• So, all that is left is quilting the space around her, and here the sky is the limit -  you can create a whimsical landscape around her or just go for echo quilting. I tried to use Angela Walter's Swirl hook pattern, it didn't turn out great, to be honest, but I still love the overall effect created by the bright variegated thread (it was one of YLI machine quilting threads).
I really hope this is helpful, if you have any questions, please feel free to contact me, and if you make your own dragon, please send a pic or tag me on Instagram, I'd be thrilled to see it!

Lily the Dragon quilt pattern

Linking up to:
Off the Wall Friday at Creations by Nina-Marie
Can I Get a Whoop Whoop? at Confessions of a Fabric Addict
TGIFF at Devoted Quilter

Friday, 26 June 2020

The Bedroom Quilt

While waiting for quilting threads to arrive, I decided to piece a quilt top for the bedroom. it was designed and pieced in just several days as it consists of simple Art Deco style shapes.


The colour palette is one I plan for the bedroom in general (as I haven't made a new bed quilt yet). I seem drawn to teals and corals nowadays.



The top is curve-pieced (which is my go-to technique now) but I plan to add texture and interest with quilting.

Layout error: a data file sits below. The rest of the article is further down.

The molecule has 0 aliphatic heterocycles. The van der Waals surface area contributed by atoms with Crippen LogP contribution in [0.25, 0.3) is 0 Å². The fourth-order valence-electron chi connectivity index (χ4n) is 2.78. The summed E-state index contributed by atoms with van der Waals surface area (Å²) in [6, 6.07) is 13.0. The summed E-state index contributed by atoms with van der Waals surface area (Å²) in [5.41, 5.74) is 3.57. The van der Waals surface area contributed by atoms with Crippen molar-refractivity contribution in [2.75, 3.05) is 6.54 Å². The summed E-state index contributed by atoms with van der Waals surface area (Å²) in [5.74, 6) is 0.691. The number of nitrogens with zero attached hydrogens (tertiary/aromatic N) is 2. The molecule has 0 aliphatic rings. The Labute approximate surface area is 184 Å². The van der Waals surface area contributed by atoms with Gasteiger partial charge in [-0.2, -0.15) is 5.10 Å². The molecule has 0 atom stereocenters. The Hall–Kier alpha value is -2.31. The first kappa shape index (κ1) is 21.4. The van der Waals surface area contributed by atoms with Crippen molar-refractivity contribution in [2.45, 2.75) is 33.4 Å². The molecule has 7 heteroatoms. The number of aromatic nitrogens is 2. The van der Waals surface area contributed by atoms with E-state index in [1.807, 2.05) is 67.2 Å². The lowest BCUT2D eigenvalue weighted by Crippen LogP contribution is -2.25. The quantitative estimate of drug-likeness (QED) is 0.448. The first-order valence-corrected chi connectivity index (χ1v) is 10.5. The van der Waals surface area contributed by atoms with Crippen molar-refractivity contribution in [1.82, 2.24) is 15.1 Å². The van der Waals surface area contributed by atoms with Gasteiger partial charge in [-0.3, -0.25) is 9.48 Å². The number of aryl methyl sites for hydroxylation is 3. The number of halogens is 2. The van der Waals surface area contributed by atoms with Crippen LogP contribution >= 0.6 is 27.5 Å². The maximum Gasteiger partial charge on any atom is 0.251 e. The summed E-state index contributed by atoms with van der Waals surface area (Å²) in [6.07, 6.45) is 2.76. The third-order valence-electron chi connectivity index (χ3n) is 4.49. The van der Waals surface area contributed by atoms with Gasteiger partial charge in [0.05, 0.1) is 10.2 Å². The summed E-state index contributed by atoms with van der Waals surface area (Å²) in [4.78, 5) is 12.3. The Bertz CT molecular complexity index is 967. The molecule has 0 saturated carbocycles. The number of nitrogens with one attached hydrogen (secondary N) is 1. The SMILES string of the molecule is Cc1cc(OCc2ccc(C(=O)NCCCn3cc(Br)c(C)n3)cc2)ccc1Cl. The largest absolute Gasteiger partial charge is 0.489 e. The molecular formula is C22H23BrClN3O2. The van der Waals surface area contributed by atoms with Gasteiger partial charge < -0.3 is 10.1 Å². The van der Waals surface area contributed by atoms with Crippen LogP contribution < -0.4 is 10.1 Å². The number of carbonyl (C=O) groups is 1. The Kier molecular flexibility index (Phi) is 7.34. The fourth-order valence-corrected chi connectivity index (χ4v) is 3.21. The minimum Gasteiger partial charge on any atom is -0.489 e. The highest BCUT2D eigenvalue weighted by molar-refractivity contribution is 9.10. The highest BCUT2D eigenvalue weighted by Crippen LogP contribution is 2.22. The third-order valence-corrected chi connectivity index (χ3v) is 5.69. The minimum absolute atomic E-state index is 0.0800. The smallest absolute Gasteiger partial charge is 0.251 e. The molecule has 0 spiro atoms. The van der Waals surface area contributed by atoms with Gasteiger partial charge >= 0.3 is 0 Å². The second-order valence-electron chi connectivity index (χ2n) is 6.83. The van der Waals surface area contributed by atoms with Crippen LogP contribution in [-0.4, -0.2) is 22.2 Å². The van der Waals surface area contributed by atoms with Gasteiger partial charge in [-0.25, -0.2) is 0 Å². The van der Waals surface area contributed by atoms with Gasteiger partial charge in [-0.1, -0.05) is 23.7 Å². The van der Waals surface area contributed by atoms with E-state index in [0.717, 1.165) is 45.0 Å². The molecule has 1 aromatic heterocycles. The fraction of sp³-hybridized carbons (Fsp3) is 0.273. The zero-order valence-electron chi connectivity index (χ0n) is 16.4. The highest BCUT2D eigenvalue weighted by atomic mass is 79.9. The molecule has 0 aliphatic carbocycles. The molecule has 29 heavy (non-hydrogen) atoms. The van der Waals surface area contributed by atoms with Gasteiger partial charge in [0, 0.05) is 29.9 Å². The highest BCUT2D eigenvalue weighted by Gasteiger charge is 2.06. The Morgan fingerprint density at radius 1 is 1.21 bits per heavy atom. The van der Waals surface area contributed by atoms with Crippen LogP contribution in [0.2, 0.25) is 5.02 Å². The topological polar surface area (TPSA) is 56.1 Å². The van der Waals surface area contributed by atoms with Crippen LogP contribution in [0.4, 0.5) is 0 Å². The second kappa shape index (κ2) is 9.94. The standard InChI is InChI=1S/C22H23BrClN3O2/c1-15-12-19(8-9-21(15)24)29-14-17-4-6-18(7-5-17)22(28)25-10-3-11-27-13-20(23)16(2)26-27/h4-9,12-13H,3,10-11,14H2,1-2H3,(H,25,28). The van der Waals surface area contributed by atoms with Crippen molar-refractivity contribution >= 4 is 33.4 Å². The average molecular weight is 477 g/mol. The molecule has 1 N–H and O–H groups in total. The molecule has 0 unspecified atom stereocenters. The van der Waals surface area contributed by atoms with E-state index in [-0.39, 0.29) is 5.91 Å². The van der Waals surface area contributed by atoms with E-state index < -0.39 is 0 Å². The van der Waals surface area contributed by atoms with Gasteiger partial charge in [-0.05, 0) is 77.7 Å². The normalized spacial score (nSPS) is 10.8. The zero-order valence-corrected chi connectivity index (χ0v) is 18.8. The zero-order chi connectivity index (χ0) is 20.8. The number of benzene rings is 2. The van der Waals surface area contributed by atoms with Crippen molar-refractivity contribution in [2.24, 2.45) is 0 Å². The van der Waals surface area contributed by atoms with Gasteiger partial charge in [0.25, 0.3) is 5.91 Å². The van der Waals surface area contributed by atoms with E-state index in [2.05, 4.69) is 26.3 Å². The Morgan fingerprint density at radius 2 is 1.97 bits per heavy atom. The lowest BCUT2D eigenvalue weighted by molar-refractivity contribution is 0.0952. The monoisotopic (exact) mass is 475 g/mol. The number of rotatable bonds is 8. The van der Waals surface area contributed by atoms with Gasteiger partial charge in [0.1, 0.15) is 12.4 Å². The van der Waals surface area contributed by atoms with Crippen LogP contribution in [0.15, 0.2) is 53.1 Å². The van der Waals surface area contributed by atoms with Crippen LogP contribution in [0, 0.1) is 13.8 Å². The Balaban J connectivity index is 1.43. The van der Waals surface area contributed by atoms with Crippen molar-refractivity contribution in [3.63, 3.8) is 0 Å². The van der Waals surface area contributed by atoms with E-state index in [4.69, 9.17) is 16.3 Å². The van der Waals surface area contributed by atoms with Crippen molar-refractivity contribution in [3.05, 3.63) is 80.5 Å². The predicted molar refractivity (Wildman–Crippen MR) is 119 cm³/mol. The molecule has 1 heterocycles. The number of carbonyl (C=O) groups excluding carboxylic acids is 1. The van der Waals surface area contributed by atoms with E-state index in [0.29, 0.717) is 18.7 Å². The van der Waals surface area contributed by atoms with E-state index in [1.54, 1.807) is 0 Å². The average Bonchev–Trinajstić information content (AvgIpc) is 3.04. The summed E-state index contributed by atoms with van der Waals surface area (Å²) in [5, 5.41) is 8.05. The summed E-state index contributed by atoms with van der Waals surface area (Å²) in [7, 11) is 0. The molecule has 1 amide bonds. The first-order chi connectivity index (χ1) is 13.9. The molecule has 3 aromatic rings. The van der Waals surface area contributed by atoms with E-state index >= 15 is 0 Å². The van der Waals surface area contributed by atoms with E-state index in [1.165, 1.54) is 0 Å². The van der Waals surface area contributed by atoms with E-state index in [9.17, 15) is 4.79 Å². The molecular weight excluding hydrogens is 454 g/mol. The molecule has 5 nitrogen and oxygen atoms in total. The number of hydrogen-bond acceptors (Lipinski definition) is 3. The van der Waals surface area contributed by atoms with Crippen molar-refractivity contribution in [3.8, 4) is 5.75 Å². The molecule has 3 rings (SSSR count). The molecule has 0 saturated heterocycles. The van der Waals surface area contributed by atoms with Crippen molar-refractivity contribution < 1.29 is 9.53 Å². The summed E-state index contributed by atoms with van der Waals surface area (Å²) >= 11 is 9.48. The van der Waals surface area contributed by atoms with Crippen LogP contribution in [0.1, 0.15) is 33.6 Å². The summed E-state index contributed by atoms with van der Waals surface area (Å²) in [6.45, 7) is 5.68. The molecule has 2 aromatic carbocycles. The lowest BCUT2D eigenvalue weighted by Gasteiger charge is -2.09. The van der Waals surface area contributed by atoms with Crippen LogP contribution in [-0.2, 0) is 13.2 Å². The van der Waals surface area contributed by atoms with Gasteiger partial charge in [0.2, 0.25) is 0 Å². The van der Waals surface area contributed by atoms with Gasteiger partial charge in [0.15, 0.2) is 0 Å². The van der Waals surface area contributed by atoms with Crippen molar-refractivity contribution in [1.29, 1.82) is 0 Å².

It will, however, have to wait for its turn to be quilted, as I have another one pinned and ready to go.


Linking up to:
Off the Wall Friday at Creations by Nina-Marie
Can I Get A Whoop Whoop at Confessions of a Fabric Addict
TGIFF at Faith and Fabric



Thursday, 4 June 2020

Mad Tea Party

“Take some more tea,” the March Hare said to Alice, very earnestly.
“I’ve had nothing yet,” Alice replied in an offended tone, “so I can’t take more.”
“You mean you can’t take less,” said the Hatter: “it’s very easy to take more than nothing.”

This is The-Big-Quilt-Of-The-Year for me and it turned out a bit more hectic than planned, but I think it's still a true rendition of the theme :))) Two of the previous posts show the background piecing and raw-edge appliqué in progress.

The idea was not to literally illustrate the text, but rather play with the familiar imagery and take the"crazy" part to the extreme, combining and transforming the various elements to the point of dizziness. The cups gradually turn into hats, gateaus into chess pawns, petals into cookies and milk drops, the cake plate serves as a clock (and a melting one, too).



I abandoned my beloved vivid colours for a softer vintage palette plus dark outlines and"hatching" inspired by Tenniel's illustrations. I have very few patterned fabrics, especially with this kind of chintzy vintage patterns, so I collected some bits and pieces specially for the china in this quilt.


The space and time are warped and everything is shrouded by the smoke of the caterpillar's hookah.